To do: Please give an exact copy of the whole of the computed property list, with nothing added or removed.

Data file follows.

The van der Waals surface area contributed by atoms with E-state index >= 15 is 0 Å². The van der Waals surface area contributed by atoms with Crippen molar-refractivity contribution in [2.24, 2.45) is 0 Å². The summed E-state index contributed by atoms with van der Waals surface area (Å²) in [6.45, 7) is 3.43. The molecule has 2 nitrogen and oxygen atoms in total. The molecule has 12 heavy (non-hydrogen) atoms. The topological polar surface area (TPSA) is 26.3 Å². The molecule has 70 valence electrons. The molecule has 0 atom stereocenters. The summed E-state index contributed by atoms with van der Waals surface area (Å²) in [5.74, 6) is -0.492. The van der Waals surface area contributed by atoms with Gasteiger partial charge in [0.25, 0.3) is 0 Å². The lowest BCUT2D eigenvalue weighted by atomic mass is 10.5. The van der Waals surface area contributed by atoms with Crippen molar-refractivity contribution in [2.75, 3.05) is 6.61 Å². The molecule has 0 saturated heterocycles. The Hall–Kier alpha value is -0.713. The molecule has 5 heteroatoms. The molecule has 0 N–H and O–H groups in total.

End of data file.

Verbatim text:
The van der Waals surface area contributed by atoms with E-state index >= 15 is 0 Å². The van der Waals surface area contributed by atoms with Crippen molar-refractivity contribution in [2.24, 2.45) is 0 Å². The summed E-state index contributed by atoms with van der Waals surface area (Å²) in [6.45, 7) is 3.43. The molecule has 2 nitrogen and oxygen atoms in total. The molecule has 12 heavy (non-hydrogen) atoms. The topological polar surface area (TPSA) is 26.3 Å². The molecule has 70 valence electrons. The molecule has 0 atom stereocenters. The summed E-state index contributed by atoms with van der Waals surface area (Å²) in [5.74, 6) is -0.492. The van der Waals surface area contributed by atoms with Gasteiger partial charge in [0.25, 0.3) is 0 Å². The lowest BCUT2D eigenvalue weighted by atomic mass is 10.5. The van der Waals surface area contributed by atoms with Crippen molar-refractivity contribution in [2.75, 3.05) is 6.61 Å². The molecule has 0 saturated heterocycles. The Hall–Kier alpha value is -0.713. The molecule has 5 heteroatoms. The molecule has 0 N–H and O–H groups in total.